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Government Tort Issues

Privatio

Areas of Practice

Government Tort Issues
Government Tort Issues:

There has been a long history of disputes between the government and private individuals concerning injuries resulting from defects of public property. Originally at common law the government was immune from suit. The first major California legislation waiving governmental immunity was the Public Liability Act of 1923, which imposed liability under a limited set of circumstances, including injuries caused by dangerous or defective property conditions. Additional common law liabilities and judicially declared liabilities were created over time. This resulted in much uncertainty. The California Tort Claims Act of 1963 made important changes which clarified the liability of the State of California for damages. NOTE: Government Code Section 910 claims must be filed within a short 6 month statute of limitations. You must act promptly to preserve your legal rights as failure to timely file a government tort claim is used as a complete legal defense.

MAJOR AREAS OF GOVERNMENT TORT LIABILITY

DANGEROUS CONDITION OF PUBLIC PROPERTY (Government Code Section 835)
There has been a long history of disputes between the government and private individuals concerning injuries resulting from defects of public property. Originally at common law the government was immune from suit. The first major California legislation waiving governmental immunity was the Public Liability Act of 1923, which imposed liability under a limited set of circumstances, including injuries caused by dangerous or defective property conditions. Additional common law liabilities and judicially declared liabilities were created over time. This resulted in much uncertainty.

The California Tort Claims Act of 1963 made important changes which essentially nullified or seriously modified previous case law relating to defective property liability. Government Code Section 815(a) declares that: "[e]xcept as otherwise provided for by statute, [a] public entity is not liable for an injury, whether such injury arises out of an act or omission of the public entity or a public employee or any other person." This provision abolished all common law or judicially created liabilities, except those required under the State or Federal Constitutions.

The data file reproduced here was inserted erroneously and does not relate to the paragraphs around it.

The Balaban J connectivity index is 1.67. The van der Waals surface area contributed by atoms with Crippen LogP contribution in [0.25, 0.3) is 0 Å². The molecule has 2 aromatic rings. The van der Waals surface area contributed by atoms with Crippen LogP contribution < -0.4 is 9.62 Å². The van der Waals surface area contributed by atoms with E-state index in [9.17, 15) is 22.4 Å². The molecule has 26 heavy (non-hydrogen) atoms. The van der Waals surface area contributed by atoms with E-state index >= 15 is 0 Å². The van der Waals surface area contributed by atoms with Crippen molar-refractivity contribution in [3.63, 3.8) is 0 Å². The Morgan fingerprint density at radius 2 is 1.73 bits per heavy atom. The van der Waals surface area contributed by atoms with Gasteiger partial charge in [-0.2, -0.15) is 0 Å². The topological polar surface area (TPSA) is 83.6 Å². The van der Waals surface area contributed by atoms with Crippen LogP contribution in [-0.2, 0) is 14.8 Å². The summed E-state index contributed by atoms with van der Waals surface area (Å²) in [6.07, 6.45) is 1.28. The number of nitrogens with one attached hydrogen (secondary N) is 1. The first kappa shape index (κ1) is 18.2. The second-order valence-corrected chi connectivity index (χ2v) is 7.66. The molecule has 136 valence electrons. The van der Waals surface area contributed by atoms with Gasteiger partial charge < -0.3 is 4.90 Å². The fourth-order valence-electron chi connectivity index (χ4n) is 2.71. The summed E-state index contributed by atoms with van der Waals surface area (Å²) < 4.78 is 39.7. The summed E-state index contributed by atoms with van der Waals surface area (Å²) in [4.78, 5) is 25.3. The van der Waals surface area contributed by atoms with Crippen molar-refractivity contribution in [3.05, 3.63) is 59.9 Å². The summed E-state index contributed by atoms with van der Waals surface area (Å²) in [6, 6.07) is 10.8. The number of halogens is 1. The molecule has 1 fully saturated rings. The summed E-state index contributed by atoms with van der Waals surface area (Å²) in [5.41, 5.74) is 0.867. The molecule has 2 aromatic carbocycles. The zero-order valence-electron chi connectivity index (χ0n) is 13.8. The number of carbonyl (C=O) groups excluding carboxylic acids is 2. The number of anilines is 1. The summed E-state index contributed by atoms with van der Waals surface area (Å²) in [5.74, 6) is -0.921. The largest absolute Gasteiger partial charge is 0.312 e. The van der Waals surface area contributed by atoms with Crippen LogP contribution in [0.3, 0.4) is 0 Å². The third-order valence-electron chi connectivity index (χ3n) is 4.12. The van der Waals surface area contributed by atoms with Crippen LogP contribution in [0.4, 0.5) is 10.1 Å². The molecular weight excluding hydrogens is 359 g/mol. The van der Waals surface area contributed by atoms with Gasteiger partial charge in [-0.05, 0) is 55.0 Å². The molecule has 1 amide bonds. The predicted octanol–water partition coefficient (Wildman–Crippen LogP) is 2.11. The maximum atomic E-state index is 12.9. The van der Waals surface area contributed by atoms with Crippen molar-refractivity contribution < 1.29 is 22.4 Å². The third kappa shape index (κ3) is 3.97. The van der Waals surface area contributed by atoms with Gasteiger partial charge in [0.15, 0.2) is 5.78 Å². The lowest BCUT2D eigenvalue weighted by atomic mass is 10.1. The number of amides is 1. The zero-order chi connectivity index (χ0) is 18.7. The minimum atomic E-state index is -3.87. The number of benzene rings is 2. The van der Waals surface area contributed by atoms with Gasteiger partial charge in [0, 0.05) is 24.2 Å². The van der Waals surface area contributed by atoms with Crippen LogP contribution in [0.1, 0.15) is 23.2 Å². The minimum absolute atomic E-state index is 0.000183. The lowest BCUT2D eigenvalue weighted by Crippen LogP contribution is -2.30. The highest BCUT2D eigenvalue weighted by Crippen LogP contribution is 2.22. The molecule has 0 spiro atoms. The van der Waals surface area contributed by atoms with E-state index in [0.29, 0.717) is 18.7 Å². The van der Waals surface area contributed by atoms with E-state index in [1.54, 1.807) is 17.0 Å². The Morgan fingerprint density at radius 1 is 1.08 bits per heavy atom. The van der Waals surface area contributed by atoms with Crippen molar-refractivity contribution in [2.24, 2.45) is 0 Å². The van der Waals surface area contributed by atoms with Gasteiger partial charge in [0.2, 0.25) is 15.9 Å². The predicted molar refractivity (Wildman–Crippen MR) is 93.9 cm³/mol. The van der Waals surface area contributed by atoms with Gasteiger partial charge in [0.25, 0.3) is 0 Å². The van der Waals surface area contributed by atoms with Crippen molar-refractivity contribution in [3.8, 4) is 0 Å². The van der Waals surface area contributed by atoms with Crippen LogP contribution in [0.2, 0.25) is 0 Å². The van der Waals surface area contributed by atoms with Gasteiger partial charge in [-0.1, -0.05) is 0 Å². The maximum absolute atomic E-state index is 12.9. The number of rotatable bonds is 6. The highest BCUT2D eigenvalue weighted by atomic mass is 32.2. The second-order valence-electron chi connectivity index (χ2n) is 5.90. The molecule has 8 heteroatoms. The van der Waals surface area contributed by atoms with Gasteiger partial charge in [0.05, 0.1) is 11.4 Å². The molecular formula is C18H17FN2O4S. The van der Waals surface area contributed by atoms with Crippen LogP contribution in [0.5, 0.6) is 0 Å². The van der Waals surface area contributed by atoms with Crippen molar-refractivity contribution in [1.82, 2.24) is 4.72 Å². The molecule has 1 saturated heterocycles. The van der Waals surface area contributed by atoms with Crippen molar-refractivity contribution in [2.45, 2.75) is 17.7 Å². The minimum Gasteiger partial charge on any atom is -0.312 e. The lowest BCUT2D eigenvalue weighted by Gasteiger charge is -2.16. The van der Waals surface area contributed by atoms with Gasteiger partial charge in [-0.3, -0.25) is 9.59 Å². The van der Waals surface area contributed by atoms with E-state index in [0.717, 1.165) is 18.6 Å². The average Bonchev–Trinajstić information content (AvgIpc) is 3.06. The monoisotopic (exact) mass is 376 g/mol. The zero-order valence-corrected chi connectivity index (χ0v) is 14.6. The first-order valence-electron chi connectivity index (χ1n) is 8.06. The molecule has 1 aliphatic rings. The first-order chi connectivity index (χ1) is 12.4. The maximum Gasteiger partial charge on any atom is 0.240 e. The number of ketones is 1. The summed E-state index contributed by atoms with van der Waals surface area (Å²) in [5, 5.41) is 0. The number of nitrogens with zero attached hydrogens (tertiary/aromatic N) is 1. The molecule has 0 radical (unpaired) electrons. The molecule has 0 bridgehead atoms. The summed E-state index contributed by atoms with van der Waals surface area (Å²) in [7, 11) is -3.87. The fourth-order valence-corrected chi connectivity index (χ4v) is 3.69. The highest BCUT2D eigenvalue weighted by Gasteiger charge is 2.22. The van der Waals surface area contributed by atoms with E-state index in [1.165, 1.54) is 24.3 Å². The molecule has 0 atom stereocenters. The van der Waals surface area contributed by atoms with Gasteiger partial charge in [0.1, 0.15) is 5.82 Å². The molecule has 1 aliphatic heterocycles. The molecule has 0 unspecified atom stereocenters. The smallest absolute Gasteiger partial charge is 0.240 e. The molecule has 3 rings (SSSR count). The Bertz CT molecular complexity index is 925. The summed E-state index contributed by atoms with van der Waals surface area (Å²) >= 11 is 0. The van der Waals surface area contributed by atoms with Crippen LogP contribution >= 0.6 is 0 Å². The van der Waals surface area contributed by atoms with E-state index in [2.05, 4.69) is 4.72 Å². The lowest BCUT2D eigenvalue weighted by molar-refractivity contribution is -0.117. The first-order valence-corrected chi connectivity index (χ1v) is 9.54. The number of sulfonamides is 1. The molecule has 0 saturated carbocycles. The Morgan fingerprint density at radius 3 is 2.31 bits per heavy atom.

Under present law, governmental liability for dangerous conditions of public property is imposed by Government Code Section 835. Public entity liability exists when: (1) an injury occurs on property owned or controlled by a public entity, (2) the property was in a dangerous condition, (3) the dangerous condition created a reasonably foreseeable risk of this kind of injury, (4) the dangerous condition was created by the negligent or wrongful act or omission of an employee of the public entity acting within the scope of his employment, OR, the public entity had actual or constructive notice of the dangerous condition a sufficient time before the injury to have taken reasonable measures to protect against such injury, and (5) said dangerous condition was a proximate cause of the plaintiff's injury. However, even where all of these elements are present a statutory immunity or other defense may preclude liability.

MANDATORY DUTY (Government Code Section 815.6)
Another area of government liability is where a mandatory duty is imposed on a public entity by statute. Government Code Section 815.6 provides that "where a public entity is under a mandatory duty imposed by an enactment that is designed to protect against the risk of a particular kind of injury, the public entity is liable for an injury of that kind proximately caused by its failure to discharge the duty unless the public entity establishes that it exercised reasonable diligence to discharge the duty." Thus, there is a three prong test to establish governmental liability under a mandatory duty cause of action: (1) a statute imposes a mandatory duty, (2) the enactment was intended to protect against the kind of risk suffered by the plaintiff, and (3) the public entity's breach of that mandatory duty was a proximate cause of the plaintiff's injury. Government Code Section 815.6 is analogous to Evidence Code Section 669 and case law under this section of the Evidence Code regarding the theory of negligence per se is interchangeable. (Brenneman v. State (1989) 208 Cal.App.3d 812, 816 n2.) However, one must exercise caution in relying solely upon the presumption of negligence doctrine (codified under Government Code Section 815.6 and Evidence Code Section 669) as multiple theories of liability may be alleged.